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June 26, 2023

Dodgers Strike Out

An estimated 5,000 people, including Catholics, Evangelicals and a Jewish rabbi peacefully gathered outside Dodger Stadium last week to protest the honoring of a Christian-hating LGBTQ+ group.

The occasion was the Dodgers' annual "Pride Night" to celebrate homosexuality. Among the organizations singled out for special recognition by the Dodgers organization was a disgusting drag-queen group called the Sisters of Perpetual Indulgence. These men describe themselves as an "order of queer and trans nuns." They have a long history of mocking Christ, the Crucifixion, Christians, and Catholic religious sisters. But the Dodgers organization, for reasons not clear to any sane, decent person, felt they should receive a "Community Hero Award."

When word first spread that these anti-Christian bigots would be honored, JDFI and many Catholic and Protestant leaders expressed outrage. Senator Marco Rubio sent a scathing letter exposing the "Sisters," whose motto is, "Go and sin some more."

Under the withering criticism, the Dodgers announced they would not present the award. But then the other major LGBTQ groups participating in Pride Night threatened to withdraw from the festivities unless the Sisters of Perpetual Indulgence were restored as a "community hero." The Dodgers dodged again.

They not only restored the anti-Christian drag queen group to its "honor role," they publicly apologized to the "Sisters" for any inconvenience caused by the controversy.

On game night, the blasphemous group of drag-queen fake nuns received their reward a full hour before the Dodgers/Giants game began. They were greeted with boos from the few fans in their seats. Meanwhile, outside the stadium, thousands of godly men and women stood in unity in defense of our Christian faith. The Dodgers lost the PR war and went on to lose to the San Francisco Giants 15 to 0 (the worst home shutout loss in team history).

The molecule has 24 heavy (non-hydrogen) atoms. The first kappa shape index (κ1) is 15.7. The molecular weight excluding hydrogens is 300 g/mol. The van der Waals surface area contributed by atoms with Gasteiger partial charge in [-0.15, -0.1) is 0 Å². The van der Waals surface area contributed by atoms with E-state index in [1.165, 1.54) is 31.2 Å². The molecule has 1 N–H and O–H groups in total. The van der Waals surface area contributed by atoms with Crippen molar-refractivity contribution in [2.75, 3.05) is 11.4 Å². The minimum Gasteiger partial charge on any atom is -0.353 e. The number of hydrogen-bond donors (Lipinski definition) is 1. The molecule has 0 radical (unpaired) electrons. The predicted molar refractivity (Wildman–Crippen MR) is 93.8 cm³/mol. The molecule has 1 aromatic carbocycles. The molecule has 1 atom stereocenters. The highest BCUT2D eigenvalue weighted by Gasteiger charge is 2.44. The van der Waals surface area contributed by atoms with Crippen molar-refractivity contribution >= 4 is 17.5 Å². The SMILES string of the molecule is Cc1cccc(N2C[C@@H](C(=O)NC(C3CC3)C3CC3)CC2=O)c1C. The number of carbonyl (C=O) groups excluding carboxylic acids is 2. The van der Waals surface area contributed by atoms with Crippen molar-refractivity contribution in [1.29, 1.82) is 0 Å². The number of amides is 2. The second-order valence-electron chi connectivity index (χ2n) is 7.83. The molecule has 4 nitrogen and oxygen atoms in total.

The question is how did we get to this point in America where a baseball franchise with a great history was willing to celebrate religious bigotry, rather than offend the LGBTQ lobby? It wasn't always so.

On October 6, 1965, game one of the Dodgers/ Minnesota World Series began. The Dodgers ace, Sandy Koufax, was expected to pitch, but he was a Jew and the game day fell on Yom Kippur — the day of atonement on the Jewish calendar. Koufax made it clear he could not pitch that day. The manager, Walter O'Malley, went further and said, "I won't let Sandy pitch on Yom Kippur under any circumstances. I can't let the boy do that to himself." So the Dodgers started a less talented pitcher and lost the game, but they won the hearts and minds of their fans and much of America by standing for religious liberty.

The Dodgers have joined those who want to relegate Christianity to the sidelines. But at JDFI, we sense something stirring in America. Christians are beginning to stand up, as the crowd outside Dodgers stadium demonstrated. Only an awakened Church can save America.

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